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The "Sal" tree commonly grown in Sri Lanka is not the variety of "Sal" trees on which Queen Maya, the mother of Lord Buddha had held onto when the Buddha was born while she was wending her way through a forest of Sal Trees. Queen Maya is believed to have held a blossoming Sal tree when the Buddha was born.

Since then the 'Sal Tree' had been revered by most people in Sri Lanka and most Buddhist temples in the country planted these trees, thinking that it was 'Sal'; but it was not so. The so-called 'Sal tree' in Sri Lanka, is in reality the ‘Cannon Ball Tree’ and had its origin in Guyana. It was introduced to the Botanical Gardens in 1881 and from here it spread around the country.

The Director General of the Department of National Botanic Gardens, Dr D.S.A. Wijesundera, said that this confusion needed to be corrected. He said the Minister of Irrigation and Water Management had taken the initiative to rectify this anomalous situation. After contacting the Sri Lankan Ambassador in Nepal Sumith Nakandala, he had obtained a kg of seeds which had been germinated at the Botanical Gardens at Peradeniya.

Dr. Wijesundera said that some of the seeds had germinated on the way to Sri Lanka and added that if the seeds had not germinated within seven days, their life span would be over. The 'Sal Tree' is said to be a handsome tree providing very high quality timber quite unlike the Cannon Ball tree. Its botanical name is 'diperocarpaceae’. It is also referred to as ' salwa’, ‘sakhu’,’shal’ and also ‘kander’ in Asian countries.

This tree is native to Burma, Assam, Bengal and Nepal, lives up to a period of 100 years, lt reaches a height of around 35 metres and has a girth of around 2 to 3 metres.

Like the Canon Ball tree, the Sal Tree is erect and cylindrical and is one of the reasons for its being mistaken for the other. The germination of seeds brought down from Thailand have been entrusted to the National Botanical Gardens at Peradeniya The Gardens too have a long and proud history. According to its Director, the Gardens were first established in 1371, originally it used as a pleasure garden by King Wickramabahu III.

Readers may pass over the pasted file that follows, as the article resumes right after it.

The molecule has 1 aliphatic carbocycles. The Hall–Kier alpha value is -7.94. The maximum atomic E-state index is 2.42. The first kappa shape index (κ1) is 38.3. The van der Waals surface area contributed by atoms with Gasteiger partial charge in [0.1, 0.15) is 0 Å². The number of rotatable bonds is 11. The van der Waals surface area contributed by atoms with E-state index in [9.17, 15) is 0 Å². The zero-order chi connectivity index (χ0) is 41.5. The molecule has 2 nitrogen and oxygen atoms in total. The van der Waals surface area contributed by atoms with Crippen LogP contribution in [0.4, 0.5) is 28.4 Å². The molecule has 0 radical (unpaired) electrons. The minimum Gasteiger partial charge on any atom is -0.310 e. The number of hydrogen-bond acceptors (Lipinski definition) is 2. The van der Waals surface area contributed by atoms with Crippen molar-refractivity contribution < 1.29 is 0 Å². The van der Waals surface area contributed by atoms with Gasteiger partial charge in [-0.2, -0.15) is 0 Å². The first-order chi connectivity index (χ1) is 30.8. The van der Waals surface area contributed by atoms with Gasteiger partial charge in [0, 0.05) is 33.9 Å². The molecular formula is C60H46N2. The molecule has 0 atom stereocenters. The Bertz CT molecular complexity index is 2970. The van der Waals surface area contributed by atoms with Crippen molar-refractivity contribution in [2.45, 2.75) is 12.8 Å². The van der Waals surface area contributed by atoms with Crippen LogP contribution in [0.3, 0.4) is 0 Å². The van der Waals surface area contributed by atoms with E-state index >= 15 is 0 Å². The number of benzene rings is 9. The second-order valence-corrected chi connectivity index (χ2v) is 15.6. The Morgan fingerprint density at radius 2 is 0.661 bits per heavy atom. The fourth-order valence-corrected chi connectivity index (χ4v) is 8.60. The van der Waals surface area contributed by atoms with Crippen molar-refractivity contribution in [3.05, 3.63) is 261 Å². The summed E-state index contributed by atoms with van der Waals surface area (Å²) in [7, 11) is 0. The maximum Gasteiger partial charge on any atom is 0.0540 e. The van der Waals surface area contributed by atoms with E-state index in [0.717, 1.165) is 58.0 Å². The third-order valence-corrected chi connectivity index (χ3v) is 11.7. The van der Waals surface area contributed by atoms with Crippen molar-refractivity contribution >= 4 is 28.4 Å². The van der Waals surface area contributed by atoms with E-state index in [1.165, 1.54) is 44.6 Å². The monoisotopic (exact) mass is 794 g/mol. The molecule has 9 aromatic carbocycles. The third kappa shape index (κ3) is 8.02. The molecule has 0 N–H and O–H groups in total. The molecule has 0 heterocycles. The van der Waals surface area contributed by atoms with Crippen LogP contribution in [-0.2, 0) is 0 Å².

In 1780 King Kirthi Sri Rajasinghe declared Peradeniya as a Royal Garden. A Botanical garden was established at Peliyagoda by Eudelin de Jonville, a Frenchmen in the service of the Govenor Frederick North in1810. An informally named "Kew Gardens" was established in Slave Island by Joseph Banks.

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What is the Real Sal Tree?
Bhikkhu Nyanatusita
BPS Newsletter, No. 63, 2010

The sāla or sal tree is an important tree in Buddhism. The twin sal trees in the sal wood of the Mallans near Kusināra dropped their fragrant flowers upon the Buddha while he was lying on his deathbed (D II 137-8, S I 157, A II 79, Ud 37, Th 948, Ap I 101). According to the commentary to the Majjhima Nikāya (M-a IV 182), the Buddha was born in the Sal wood park at Lumbini (lumbinīsālavanuyyāna); his mother giving birth while standing and holding the branch of a sal tree.

The important Mūlapariyāyasutta (M I 1), was taught by the Buddha while sitting at the root of the royal sal tree in the Subhaga grove at Ukkattha (M I 1 ff). In the Gosinga Sutta, Sāriputta Thera described the sal wood of GosiKga as follows: “The GosiKga wood is delightful, the night is moonlit, the sal trees are all in blossom; it is like heavenly scents are wafting. What kind of Bhikkhu could illuminate this grove?” (M I 212). The CaKkī Sutta describes how the Brahmin CaKkī and other Brahmins of Opasāda village visited the Buddha while he was staying in the nearby sal wood, called the “Gods’ wood” (M II 164). The Brahmin Navakammika went to the Buddha while he was sitting meditating at the root of a sal tree in a sal wood (S I 179/SN 7:17). The Gavesīsutta (A III 214–18) was taught in a large sal wood that the Buddha noticed while travelling with a big group of monks on a road in the Kosala country.

The previous Buddha Vessabhū attained enlightenment under a great sal tree (D II 4). The tree is also mentioned in the suttas in relation to its wood, used for making boats (A II 201). In the Sonaka Jātaka the sal is said to be a delightful tree with a straight trunk and leaves with a bluish lustre (J V 251).